The Unlearning Habits of Spring

I step out, anticipating excitement for warmer weather but only experienced a deep sadness.

You see, I’m working to love spring.

Spring reminds me of my birthday and while in the moment, a joyous occasion, the events that would surround it - not so much. To this day, I’m not sure if those events were terrible coincidences or creations of my subconscious. 

Spring reminds me of panic attacks. 

The first one, the day after my 16th birthday. The most intense one on my 18th. Shit, I don’t even remember my 17th birthday and it’s probably because I’ve wanted to forget it for a very long time. 

Honestly? I actually would like to erase my 17th year around the sun as a whole but I can’t deny that it also marked a change of events to the rest of my life. 

Spring reminds me of spring break. A time that’s usually joyous for young kids and teens but it was a reminder of the cage that I was in.

Lord please forgive them for they know not what they do.

Spring is a precursor to summer. 

Summer holds it’s own weight and burdened storyline but I’d say spring was my warning sign that silence and loneliness was well on its way.

I hate spring. 

I hated spring. 

I’m working to love it. 

But it’s hard to unlearn defense mechanisms from your own thoughts. 

It’s hard to unlearn defense mechanisms of your own reality. 

I thought I would be excited for this day. A day of warmer weather but again, a familiar feeling creeped up inside of me and my natural reflex to flinch, flinched. This feeling and wave of emotion where I had to prepare to fight, to block mental hurdles I subconsciously created. Spring represented the preparation of a mental battle. Spring signaled the wall around me to rise up. 

I didn’t know what I was fighting for during those times. I couldn’t even call it happiness back then because I was so deep in it a pit of anger that I was fine with settling of simply not being angry. Even if that feeling was nothing. Nothing was better than anger, back then. I didn’t know what peace was at the time and to be honest I thought peace was a myth. 

It’s 2018 and while I can say me, peace, joy, and love are pretty much family, I can’t shake off the familiar face of misery. 

And that’s what I thought of on the M train, today. All because of the weather.


The Move

The majority of my life I’ve lived in a townhome/apartment complex. It didn’t bother me until one time on the school bus in 4th grade, a friend of mine pointed out how shocked he was of where I lived. I guess his shock came from how I dressed and how I acted didn’t match up with where I lived. Honestly I credit that to the fact that my parents raised us to be presentable at all times and made sure we exceeded the standards that were set before us. And granted the friend was young, but the way he said it, with a sense of disgust, shook me a bit and I was silent for the rest of the bus ride. Ever since that point, I understood the impact of living in a world based on socio-economic status. I understood what being in the ‘free lunch’ program reaaalllyyyy meant. I looked at clothes differently, toys, TV, friends, all of that. I became ashamed and really insecure of my economic status, even though it wasn’t bad at all. The shame carried on with me until I went to college…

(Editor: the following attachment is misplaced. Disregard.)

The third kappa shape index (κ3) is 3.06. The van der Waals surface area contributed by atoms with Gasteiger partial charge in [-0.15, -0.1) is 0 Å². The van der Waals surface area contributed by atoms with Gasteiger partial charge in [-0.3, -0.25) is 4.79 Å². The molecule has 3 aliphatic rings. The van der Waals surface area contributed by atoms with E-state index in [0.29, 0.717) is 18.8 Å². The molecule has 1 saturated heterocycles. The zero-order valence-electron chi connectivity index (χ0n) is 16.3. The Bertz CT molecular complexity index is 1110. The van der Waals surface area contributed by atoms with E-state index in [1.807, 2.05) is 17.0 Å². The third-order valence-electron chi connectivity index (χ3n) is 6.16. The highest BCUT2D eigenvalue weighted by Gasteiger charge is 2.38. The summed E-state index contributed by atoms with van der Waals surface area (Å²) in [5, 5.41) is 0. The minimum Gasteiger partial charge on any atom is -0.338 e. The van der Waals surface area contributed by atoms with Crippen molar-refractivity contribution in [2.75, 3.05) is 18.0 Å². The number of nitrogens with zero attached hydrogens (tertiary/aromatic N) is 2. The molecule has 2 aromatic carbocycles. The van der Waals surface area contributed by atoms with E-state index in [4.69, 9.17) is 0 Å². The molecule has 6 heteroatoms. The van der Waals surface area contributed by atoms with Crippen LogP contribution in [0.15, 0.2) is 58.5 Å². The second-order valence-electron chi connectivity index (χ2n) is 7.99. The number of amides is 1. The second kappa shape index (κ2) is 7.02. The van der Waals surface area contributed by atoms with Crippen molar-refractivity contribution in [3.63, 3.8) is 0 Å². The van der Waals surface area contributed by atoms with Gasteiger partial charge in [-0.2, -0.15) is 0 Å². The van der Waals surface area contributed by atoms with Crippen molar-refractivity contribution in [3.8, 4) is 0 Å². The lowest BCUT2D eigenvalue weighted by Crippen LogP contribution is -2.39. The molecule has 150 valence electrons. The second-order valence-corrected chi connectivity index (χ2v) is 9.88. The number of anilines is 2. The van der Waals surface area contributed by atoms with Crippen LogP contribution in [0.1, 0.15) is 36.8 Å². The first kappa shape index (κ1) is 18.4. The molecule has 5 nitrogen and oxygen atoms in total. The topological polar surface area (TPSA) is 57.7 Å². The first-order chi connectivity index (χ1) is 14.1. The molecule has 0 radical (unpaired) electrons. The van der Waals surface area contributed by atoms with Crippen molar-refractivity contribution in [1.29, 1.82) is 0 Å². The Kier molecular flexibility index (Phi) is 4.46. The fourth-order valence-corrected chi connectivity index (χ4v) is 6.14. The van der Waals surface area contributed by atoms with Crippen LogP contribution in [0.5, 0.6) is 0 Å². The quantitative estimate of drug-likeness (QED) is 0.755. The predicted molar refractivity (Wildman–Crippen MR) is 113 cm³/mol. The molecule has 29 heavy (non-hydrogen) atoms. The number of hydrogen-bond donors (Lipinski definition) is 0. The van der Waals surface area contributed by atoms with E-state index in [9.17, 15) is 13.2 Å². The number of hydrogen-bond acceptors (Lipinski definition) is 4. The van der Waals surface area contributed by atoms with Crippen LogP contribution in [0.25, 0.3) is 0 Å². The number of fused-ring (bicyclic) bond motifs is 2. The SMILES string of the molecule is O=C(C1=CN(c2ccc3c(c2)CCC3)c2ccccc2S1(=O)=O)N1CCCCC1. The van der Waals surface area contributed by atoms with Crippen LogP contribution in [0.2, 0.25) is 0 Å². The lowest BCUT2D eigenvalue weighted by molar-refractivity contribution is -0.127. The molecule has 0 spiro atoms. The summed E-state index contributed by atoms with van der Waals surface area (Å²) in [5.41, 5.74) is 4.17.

…I met some of the most diverse people in college. All from differently socio-economic backgrounds. And what moved me is how proud they were of their backgrounds. What mattered to them was who they were as a person and how they can work to be better, and I was floored by that. About two years ago, I spoke about my shame to a room of about 75 people. Our meeting was on the topic of privilege and some people were upset of how society defines them based on certain factors in their lifestyle. I went on to explain my story and out of nowhere just broke down crying, in front of 75 people. I knew the shame was gone, but expressing it for the first time was like facing a pain you thought you’d never see again. It was like I suppressed the feeling for so long so it just hit me all at once. I was embarrassed but thankful for the support my friends gave me after the meeting. I even received several emails of others who have gone through the same thing. It was an awkward moment but very necessary in order for me to move on.

It’s been a week since we’ve moved into our first house and it’s been weird. Good weird, but still weird. It’s put a lot into perspective. For one, I’m extremely happy for my parents. This has been a part of their ‘American Dream’ and they’ve been wanting this for an extremely long time. Thinking about it, though, made me realize that the end result is not celebrated because it’s simply the end result. We celebrate the journey we endured to reach that end result. And that’s the beauty of it. As one of my favorite professors has always said, ‘It’s the hard that makes it great’.


Greetings All!

So this is strange for two reasons:

One, I already have a blog found here. So two, why does this exist? Answer? I don’t know. I don’t know how I’m going to do this, but I’ve learned if you’re not sure what to do-do something and go from there.

So welcome, to my second-maybe-only blog : )

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